14. Got a chance to unwind doing some field work this weekend. Normally I'd use the 1466, but I am still waiting on parts to arrive, so the 806 got put into service with the 6000 Consertill. I was pulling it in 3rd low direct most of the time. The 806 was able to pull 4th low TA, but it was a pretty heavy load in certain spots.
  15. After PO-10, CaseIH went to the 8-8330 Plow Bottom Parts manual in 1991. I don't know what they renamed it after that. The "Earth Metal" designation was still used on the disc and coulter blades I've bought in the last couple years, and were still listed in the 2018 CaseIH Tillage Support Catalog. The last moldboards I bought from CNH a couple years ago were called "Diamond Finish" instead of Earth Metal. It was supposed to be a "new and improved" replacement for Earth Metal and Earth Metal XW moldboards with a harder smooth finish that scours quicker and a ductile core to prevent breakage due to cracking. I know at least one of them didn't have a ductile core, as it split in two while tightening the bolts retaining it to the frog...
  16. Picture of the speed chart from the kick panel.
  17. I'll have to see if I can find a picture of it, I think I have one somewhere.
  18. You are quite observant! Yes, the tractor is S/N 10220S-Y, so it would have come with the black faced tach. We bought the tractor used in 1997 and the gauge had already been upgraded to the rainbow colored tachometer/speedometer unit. It had the wider ratio TA until I swapped out the unit a few years ago for a HyCapacity HD TA. The RD pump is still on there as well. It also still has the clamshell fenders and the oil fill hole above the dipstick.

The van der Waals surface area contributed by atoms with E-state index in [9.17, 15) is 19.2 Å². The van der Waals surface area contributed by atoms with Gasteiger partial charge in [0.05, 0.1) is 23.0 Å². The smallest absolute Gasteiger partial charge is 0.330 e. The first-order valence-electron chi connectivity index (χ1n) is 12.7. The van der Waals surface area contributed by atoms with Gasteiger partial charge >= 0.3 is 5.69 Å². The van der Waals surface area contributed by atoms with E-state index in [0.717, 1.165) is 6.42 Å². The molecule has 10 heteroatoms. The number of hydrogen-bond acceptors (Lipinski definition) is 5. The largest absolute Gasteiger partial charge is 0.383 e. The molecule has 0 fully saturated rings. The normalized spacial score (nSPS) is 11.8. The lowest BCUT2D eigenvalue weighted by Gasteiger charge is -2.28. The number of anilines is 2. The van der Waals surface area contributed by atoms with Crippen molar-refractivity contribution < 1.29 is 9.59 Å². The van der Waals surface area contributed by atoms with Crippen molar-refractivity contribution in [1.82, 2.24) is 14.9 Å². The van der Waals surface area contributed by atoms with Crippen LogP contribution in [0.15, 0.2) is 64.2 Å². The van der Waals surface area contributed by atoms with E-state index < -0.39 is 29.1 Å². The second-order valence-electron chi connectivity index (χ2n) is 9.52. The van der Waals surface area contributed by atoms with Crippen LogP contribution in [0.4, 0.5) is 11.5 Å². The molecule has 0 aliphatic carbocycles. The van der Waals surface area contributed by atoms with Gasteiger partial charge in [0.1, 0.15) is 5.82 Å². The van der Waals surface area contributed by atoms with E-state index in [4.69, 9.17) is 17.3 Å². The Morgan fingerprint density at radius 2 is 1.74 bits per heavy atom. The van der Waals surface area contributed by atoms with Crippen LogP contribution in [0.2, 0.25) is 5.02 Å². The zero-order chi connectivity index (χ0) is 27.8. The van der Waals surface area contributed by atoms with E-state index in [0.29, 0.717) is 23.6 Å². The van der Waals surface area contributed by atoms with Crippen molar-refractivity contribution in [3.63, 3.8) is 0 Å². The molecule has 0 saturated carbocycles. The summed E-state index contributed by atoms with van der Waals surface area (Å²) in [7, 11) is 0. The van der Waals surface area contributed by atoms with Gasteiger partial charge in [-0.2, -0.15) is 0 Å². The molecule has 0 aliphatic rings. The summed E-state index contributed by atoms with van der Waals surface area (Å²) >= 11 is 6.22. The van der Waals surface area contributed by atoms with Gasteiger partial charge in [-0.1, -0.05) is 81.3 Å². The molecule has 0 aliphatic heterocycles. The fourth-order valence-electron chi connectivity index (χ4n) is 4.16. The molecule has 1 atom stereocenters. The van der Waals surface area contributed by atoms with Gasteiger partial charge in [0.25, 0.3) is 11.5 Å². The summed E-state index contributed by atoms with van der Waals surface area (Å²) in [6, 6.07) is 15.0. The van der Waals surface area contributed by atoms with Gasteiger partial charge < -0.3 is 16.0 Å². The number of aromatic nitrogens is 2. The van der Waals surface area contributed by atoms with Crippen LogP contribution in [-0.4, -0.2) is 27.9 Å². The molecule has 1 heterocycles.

19. We've plowed with a 710 3 bottom with a combination gauge wheel/tail wheel and short landside for 25+ years, and we haven't experienced any issues. Our soil is mostly blue and red clay, no sand whatsoever. Lots of rocks, though. Wear is rarely an issue around here, the issues are usually getting the moldboard to scour before you are done for the year and keeping rocks from cracking/splitting the moldboards. As others have mentioned, we replace the wear items when the wear reaches the frog, not before.
  20. chadd

    C-200 Noise

    Agree with the rest on this one. Our 2500A with the C200 has had a knock/tick in it for the last 15 years. It doesn't sound great, but it hasn't gotten worse either.
  21. As others have mentioned, they did exist. I wouldn't say that they are prevalent around WI, but they are out there. My dad and I found one on a plow in a junk yard and took the beam extensions, plates, steering tubes, etc. and installed them on my dad's 3 bottom 710 to convert it to 4 bottoms about 8 or 9 years ago. We also installed the threaded rod and turnbuckle from the larger plows to reinforce the extension. Never had any issues with the extension, and it was tested. At one point my dad caught a tree root with the extension bottom and stopped the 966 dead in its tracks before the root snapped. It tensioned the threaded rod a bit, but nothing bent or broke. Both his plow and the extension bottom had the one piece tail wheel/gauge wheel on them. It works OK on plowing bean fields or hay fields, but is a nightmare in corn as the stalks build up a pile under the wheel mount and lift the back of the plow out of the ground.
  22. That sounds like it is easy enough. Thanks for the procedure!